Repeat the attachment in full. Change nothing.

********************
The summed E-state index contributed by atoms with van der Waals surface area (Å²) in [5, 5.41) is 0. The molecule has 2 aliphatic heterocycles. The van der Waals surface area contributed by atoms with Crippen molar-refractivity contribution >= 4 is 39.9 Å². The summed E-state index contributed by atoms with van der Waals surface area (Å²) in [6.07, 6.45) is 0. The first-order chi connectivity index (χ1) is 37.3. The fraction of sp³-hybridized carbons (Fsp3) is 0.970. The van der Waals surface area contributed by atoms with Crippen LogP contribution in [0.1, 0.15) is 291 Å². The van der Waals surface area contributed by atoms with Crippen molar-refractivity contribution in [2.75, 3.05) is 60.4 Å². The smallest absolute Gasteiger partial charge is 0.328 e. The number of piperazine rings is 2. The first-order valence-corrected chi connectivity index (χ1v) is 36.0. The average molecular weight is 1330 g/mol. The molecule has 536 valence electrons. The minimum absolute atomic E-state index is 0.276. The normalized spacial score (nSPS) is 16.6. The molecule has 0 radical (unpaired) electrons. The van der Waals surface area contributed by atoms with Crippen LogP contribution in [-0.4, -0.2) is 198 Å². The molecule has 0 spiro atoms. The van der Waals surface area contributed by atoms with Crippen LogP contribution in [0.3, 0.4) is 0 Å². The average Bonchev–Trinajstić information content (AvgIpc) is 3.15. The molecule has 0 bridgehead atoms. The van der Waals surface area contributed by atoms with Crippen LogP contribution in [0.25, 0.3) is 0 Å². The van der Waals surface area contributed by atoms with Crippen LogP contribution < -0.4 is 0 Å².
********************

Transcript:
The summed E-state index contributed by atoms with van der Waals surface area (Å²) in [5, 5.41) is 0. The molecule has 2 aliphatic heterocycles. The van der Waals surface area contributed by atoms with Crippen molar-refractivity contribution >= 4 is 39.9 Å². The summed E-state index contributed by atoms with van der Waals surface area (Å²) in [6.07, 6.45) is 0. The first-order chi connectivity index (χ1) is 37.3. The fraction of sp³-hybridized carbons (Fsp3) is 0.970. The van der Waals surface area contributed by atoms with Crippen LogP contribution in [0.1, 0.15) is 291 Å². The van der Waals surface area contributed by atoms with Crippen molar-refractivity contribution in [2.75, 3.05) is 60.4 Å². The smallest absolute Gasteiger partial charge is 0.328 e. The number of piperazine rings is 2. The first-order valence-corrected chi connectivity index (χ1v) is 36.0. The average molecular weight is 1330 g/mol. The molecule has 536 valence electrons. The minimum absolute atomic E-state index is 0.276. The normalized spacial score (nSPS) is 16.6. The molecule has 0 radical (unpaired) electrons. The van der Waals surface area contributed by atoms with Crippen LogP contribution in [-0.4, -0.2) is 198 Å². The molecule has 0 spiro atoms. The van der Waals surface area contributed by atoms with Crippen LogP contribution in [0.3, 0.4) is 0 Å². The average Bonchev–Trinajstić information content (AvgIpc) is 3.15. The molecule has 0 bridgehead atoms. The van der Waals surface area contributed by atoms with Crippen LogP contribution in [0.25, 0.3) is 0 Å². The van der Waals surface area contributed by atoms with Crippen LogP contribution < -0.4 is 0 Å².